Some banks in Europe are allowed by regulators to use their own models to assess the risk of losses in their lending portfolios, while others have to use a standard model set by their country's watchdog.
Usually, the standard model is more conservative.
Handelsbanken said it would have to use the standard model from next year.
The move hit Handelsbanken's shares, which were down 5.3% by 1252 GMT.
"This can effect their future dividend payouts, so its clearly a negative," Andreas Hakansson, an analyst at Danske bank said.
"The Swedish Financial Supervisory Authority has decided that, from 1 January 2021, the bank is also to use the standardised approach at group level, when calculating the capital requirement for credit risk at Handelsbanken Plc," the bank said in a statement.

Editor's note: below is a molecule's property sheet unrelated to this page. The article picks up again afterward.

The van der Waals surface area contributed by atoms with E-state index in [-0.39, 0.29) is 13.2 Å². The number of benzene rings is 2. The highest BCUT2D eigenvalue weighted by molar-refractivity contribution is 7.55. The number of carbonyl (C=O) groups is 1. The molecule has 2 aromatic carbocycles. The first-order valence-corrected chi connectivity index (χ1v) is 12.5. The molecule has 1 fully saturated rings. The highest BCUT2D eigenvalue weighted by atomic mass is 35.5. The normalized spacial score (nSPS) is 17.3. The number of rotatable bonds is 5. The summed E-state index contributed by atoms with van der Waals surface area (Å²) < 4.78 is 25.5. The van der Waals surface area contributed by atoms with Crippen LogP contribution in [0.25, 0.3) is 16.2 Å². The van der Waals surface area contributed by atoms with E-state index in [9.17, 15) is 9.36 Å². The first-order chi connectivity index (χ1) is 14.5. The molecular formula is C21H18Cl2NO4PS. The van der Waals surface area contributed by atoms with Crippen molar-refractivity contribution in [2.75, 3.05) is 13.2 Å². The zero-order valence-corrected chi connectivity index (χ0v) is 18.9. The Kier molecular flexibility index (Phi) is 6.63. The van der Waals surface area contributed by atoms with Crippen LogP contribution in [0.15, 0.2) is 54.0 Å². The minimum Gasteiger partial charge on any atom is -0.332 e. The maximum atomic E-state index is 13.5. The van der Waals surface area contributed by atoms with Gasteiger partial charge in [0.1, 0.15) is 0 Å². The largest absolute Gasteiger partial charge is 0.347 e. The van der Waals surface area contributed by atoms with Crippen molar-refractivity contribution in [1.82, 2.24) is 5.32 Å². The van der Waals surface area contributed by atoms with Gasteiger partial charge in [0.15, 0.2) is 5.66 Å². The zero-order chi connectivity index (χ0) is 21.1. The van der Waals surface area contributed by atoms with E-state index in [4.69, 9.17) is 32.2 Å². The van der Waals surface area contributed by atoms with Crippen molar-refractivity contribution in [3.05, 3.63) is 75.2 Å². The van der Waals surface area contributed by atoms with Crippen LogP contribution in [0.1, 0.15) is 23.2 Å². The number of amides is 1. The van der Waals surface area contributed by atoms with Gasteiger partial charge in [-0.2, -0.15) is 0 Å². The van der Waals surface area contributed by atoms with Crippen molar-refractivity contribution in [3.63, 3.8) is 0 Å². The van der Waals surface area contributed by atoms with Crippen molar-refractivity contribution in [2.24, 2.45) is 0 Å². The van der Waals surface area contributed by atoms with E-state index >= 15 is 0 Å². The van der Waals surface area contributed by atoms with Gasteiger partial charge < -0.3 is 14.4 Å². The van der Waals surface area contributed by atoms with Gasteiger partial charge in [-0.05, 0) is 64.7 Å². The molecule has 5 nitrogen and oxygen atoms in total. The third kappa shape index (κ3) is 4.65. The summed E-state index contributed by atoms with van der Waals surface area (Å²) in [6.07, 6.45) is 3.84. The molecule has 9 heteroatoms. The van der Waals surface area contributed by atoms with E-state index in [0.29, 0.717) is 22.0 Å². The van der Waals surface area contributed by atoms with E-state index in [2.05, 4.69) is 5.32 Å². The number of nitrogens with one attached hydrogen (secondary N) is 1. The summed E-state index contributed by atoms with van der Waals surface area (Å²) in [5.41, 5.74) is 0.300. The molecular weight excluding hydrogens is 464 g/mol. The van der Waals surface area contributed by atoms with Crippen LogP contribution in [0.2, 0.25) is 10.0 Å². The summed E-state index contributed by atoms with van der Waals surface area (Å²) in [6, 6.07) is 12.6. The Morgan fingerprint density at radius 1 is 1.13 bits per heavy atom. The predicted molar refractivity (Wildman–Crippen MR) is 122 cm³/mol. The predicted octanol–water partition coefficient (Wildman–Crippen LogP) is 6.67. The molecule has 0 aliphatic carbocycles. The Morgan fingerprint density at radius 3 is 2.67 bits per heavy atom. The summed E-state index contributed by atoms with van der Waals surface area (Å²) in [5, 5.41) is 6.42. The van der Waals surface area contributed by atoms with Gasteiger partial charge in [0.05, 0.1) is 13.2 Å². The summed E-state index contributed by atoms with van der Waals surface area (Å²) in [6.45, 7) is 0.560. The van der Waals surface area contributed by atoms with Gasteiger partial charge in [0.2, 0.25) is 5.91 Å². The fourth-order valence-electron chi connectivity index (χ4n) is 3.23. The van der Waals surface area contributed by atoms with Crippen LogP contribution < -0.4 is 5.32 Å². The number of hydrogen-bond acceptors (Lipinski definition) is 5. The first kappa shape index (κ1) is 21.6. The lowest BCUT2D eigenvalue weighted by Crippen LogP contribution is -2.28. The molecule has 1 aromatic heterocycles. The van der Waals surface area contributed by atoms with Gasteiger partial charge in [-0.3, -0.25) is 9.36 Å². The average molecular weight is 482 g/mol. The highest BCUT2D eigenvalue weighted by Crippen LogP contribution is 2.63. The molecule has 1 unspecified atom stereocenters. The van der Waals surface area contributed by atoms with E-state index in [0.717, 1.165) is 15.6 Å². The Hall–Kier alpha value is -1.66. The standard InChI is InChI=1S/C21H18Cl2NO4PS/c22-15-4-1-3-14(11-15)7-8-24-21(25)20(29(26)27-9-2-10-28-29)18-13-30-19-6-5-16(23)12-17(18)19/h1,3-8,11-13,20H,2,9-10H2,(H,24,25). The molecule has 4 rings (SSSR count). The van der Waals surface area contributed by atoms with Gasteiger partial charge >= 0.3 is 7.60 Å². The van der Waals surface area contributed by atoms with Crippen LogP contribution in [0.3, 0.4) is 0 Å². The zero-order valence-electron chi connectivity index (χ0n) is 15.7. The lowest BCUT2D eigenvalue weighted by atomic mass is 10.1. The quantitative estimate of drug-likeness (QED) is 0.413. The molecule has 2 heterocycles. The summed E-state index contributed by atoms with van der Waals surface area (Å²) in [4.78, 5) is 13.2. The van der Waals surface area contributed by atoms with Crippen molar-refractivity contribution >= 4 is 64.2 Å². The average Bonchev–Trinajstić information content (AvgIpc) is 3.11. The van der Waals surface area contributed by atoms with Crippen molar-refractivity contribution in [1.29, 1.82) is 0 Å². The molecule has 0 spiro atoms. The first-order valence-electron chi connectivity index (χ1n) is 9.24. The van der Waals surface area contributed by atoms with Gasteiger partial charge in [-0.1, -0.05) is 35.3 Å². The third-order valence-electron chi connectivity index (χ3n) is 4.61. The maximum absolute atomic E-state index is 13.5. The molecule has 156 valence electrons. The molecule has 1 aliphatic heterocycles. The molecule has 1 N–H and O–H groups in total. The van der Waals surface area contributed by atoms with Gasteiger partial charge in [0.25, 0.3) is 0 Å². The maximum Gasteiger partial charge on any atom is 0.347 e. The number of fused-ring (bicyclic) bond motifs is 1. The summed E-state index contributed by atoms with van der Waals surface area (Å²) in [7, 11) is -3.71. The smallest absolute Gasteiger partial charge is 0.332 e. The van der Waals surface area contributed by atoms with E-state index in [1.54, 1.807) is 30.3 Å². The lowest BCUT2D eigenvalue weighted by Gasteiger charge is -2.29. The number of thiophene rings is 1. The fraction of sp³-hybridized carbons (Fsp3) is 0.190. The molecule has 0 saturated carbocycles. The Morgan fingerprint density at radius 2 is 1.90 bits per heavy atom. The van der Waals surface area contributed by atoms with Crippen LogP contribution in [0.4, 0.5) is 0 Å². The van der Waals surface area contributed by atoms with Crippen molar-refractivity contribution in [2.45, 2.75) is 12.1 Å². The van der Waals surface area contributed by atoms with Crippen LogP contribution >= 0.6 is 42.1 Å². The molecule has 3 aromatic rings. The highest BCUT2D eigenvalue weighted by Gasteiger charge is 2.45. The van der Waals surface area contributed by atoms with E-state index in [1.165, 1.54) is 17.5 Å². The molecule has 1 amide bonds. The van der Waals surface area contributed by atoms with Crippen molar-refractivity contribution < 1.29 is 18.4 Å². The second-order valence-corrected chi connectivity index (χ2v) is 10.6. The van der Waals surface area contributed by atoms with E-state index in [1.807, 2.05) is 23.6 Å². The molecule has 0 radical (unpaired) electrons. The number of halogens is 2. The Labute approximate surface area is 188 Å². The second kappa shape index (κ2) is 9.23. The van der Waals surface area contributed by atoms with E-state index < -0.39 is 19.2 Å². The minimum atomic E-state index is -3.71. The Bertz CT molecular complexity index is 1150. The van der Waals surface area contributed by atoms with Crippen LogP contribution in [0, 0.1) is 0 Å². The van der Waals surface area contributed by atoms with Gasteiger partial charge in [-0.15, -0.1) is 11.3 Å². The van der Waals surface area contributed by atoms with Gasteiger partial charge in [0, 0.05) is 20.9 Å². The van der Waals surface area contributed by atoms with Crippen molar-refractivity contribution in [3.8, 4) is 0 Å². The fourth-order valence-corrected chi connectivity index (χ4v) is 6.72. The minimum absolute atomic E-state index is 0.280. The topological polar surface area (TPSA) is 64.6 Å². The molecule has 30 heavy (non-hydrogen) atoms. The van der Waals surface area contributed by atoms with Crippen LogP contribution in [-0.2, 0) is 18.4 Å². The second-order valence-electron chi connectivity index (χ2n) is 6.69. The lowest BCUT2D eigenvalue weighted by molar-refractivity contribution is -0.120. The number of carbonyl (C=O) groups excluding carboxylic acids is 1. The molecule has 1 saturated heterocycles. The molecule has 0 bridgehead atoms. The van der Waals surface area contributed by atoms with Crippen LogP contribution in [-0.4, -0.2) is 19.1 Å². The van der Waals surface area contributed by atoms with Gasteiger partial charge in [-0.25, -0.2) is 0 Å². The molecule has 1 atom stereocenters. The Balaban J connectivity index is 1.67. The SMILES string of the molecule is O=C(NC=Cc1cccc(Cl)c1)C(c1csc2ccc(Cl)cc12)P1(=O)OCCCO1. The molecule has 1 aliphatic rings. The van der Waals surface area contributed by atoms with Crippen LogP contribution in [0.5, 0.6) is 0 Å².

"The risk exposure amount at the bank will consequently increase by approximately 65 billion Swedish crowns (£6 billion) in conjunction with the introduction of the new method," the bank said.
In July, Handelsbanken reported significantly lower loan losses than most of its Nordic and European peers during the coronavirus pandemic, drawing praise from rating agency Moody's.
Robin Rane, an analyst at Kepler Cheuvreux, said the bank had been applying an internal model for assessing risk on property, the sector where most of its exposure is in the United Kingdom.
"The difference between the standardised method and the internal one they had been using is quite high, Rane told Reuters.
The bank said following the change its common equity tier 1 ratio as at June 30, 2020, pro forma, remained over the target ratio range.
(Reporting by Colm Fulton. Editing by Jane Merriman)